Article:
What we’re reading: Captain Underpants and the Terrifying Return of Tippy Tinkletrousers

Captain Underpants is no Harry Potter. But if it appeals to reluctant readers, we're okay with that. (Courtesy of Scholastic)
Captain Underpants is no Harry Potter. But if it appeals to reluctant readers, we’re okay with that. (Courtesy of Scholastic)

Sometimes, as much as it hurts, you have to read the books your kids like, rather than the books you want them to read. For years, I’ve been dreaming about sharing the Harry Potter series with my children, ages 7 and 10. I devoured them (as an adult) and couldn’t wait until my kids were old enough to read and discuss them with me.

Things didn’t exactly go according to plan. I cracked open “Harry Potter and the Sorcerer’s Stone” last fall, but a few pages in, they declared it boring and asked to switch to another book. ARE YOU KIDDING ME? How can you not be completely enchanted with Harry and his band of misfit friends?

So here we are reading the (ahem) Captain Underpants books by Dav Pilkey instead. Specifically, we’re working our way through “Captain Underpants and the Terrifying Return of Tippy Tinkletrousers.” There’s nothing explicitly wrong with the Captain, but from my adult perspective, bathroom humor and a superhero in underwear are cheap gimmicks. Clearly the books’ target audience, the elementary school-age set, disagrees.

The series topped the American Library Association’s list of “Most Banned Books” in 2012, with people complaining about offensive language. There is lots of toilet talk, sure (Professor Poopypants comes to mind) but that hardly constitutes “offensive language.” That’s just knowing your audience.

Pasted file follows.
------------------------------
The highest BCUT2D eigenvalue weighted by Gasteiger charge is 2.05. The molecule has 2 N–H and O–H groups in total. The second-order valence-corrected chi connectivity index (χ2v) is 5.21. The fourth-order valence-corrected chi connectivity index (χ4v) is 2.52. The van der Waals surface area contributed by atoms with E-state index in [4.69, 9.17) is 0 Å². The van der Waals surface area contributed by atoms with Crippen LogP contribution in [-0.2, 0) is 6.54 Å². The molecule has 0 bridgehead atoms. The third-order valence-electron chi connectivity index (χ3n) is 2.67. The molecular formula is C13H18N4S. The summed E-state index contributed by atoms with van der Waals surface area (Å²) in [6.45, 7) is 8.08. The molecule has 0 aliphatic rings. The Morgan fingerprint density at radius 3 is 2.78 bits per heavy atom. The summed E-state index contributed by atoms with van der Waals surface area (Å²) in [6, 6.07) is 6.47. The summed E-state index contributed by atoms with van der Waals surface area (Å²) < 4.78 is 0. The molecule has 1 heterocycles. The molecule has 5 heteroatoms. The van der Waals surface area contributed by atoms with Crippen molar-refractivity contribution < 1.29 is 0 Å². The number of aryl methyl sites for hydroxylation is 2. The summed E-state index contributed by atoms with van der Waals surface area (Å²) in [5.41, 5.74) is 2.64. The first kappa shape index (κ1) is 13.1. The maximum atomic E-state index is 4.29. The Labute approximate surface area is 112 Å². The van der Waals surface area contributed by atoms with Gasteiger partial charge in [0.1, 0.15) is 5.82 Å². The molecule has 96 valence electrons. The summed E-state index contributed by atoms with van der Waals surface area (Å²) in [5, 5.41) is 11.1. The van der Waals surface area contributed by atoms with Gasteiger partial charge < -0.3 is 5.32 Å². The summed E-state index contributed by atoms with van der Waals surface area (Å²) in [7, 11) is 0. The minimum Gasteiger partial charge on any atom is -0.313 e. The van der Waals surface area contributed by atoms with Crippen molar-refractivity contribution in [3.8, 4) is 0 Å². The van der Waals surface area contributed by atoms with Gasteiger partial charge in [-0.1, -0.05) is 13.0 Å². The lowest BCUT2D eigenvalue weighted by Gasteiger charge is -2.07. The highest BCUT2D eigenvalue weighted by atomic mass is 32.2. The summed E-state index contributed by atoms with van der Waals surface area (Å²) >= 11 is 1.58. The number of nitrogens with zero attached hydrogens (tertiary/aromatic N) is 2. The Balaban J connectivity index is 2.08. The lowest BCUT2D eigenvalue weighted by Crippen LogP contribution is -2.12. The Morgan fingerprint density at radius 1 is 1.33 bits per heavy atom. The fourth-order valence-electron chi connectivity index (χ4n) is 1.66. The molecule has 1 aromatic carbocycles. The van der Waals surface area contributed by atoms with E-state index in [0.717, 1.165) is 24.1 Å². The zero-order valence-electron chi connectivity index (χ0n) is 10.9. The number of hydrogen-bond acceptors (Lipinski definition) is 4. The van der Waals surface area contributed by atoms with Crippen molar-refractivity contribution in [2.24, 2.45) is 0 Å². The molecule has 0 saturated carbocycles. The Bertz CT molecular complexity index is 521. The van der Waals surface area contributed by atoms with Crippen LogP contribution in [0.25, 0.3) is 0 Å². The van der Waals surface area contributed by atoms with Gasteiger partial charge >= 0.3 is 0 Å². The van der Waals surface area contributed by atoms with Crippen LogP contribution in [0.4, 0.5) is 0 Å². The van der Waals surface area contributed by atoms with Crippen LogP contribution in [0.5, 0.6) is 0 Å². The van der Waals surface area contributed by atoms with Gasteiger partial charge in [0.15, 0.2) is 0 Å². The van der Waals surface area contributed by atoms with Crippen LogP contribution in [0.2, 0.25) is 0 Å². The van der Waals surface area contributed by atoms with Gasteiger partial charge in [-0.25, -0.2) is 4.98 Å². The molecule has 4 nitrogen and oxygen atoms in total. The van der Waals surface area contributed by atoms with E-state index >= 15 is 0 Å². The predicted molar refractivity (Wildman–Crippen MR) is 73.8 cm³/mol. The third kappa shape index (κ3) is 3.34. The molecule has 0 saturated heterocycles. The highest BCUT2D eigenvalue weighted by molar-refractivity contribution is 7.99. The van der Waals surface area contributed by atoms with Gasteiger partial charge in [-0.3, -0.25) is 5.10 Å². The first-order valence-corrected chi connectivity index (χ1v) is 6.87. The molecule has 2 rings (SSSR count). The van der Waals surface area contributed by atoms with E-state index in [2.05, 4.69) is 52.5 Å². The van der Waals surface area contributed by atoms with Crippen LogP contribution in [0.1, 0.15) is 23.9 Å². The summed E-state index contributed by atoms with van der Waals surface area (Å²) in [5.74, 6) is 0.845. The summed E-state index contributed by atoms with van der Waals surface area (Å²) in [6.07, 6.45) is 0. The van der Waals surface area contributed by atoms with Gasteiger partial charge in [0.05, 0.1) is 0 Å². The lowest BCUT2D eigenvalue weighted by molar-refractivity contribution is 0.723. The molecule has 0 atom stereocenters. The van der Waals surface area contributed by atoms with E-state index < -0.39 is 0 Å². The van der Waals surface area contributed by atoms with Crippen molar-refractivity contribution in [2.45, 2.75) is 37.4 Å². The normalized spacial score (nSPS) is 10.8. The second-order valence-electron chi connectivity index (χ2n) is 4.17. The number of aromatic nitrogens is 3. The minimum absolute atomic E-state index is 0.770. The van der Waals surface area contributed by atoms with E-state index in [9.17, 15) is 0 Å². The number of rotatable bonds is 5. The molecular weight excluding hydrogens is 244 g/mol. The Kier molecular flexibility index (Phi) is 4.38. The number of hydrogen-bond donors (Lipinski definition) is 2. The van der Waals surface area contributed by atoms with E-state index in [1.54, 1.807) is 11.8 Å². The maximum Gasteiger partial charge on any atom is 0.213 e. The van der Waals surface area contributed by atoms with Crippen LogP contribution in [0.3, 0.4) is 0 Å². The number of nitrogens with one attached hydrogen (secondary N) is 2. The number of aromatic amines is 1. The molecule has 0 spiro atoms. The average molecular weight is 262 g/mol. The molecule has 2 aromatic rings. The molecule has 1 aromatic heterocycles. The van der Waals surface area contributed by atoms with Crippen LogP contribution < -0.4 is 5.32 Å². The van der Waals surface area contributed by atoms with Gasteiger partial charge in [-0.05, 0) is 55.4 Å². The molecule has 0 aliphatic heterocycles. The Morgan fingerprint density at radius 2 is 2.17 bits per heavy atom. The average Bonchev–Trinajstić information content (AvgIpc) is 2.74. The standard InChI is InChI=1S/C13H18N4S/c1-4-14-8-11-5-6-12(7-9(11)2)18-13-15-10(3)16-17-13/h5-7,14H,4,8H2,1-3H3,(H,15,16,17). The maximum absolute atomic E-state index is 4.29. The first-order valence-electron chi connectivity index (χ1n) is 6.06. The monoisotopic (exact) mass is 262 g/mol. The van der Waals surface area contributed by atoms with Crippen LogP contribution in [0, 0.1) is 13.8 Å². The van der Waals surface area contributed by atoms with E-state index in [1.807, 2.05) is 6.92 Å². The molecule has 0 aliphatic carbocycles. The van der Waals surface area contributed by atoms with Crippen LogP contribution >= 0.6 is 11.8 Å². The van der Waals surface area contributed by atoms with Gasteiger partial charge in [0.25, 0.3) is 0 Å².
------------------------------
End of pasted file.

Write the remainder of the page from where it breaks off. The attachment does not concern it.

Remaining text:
One of my kids is a reluctant reader. So hey, if the adventures of mischievous fourth-graders Harold and George and the principal who transforms into Captain Underpants can inspire him to pick up a book, well, we will read Captain Underpants. Hearing my son’s belly laughs at the idea of a talking toilet kind of (almost) makes the book palatable.

The graphic-novel style and short chapters are good, quick hits for him. There aren’t too many words on a page, and the lines of type have lots of space between them, making it easier to scan the text. And did I mention bathroom humor? Lots and lots of bathroom humor at every turn. In the eyes of my fourth-grader, that is a huge plus. There are also plenty of wordplay names, such as George and Harold’s teacher Ms. Tara Ribble, or science teacher Mr. Morty Fyde. 

I’d put in a vote, though, to get rid of the “Flip-O-Rama” chapters, where you have to rapidly move a page back and forth to make it look like the pictures are moving (old-school animation flip book style). I’m not a fan, because it’s hard for both children to see the pictures at the same time. Otherwise, the kids are enjoying the books and I’m, well, surviving them just fine. It’s no “Charlotte’s Web,” for sure. Maybe that is okay, though. At least we’re reading, right?

But I’m still holding out hope that Harry Potter can make a comeback.

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Mari-Jane Williams edits community news for Local Living.
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Mari-Jane Williams · May 12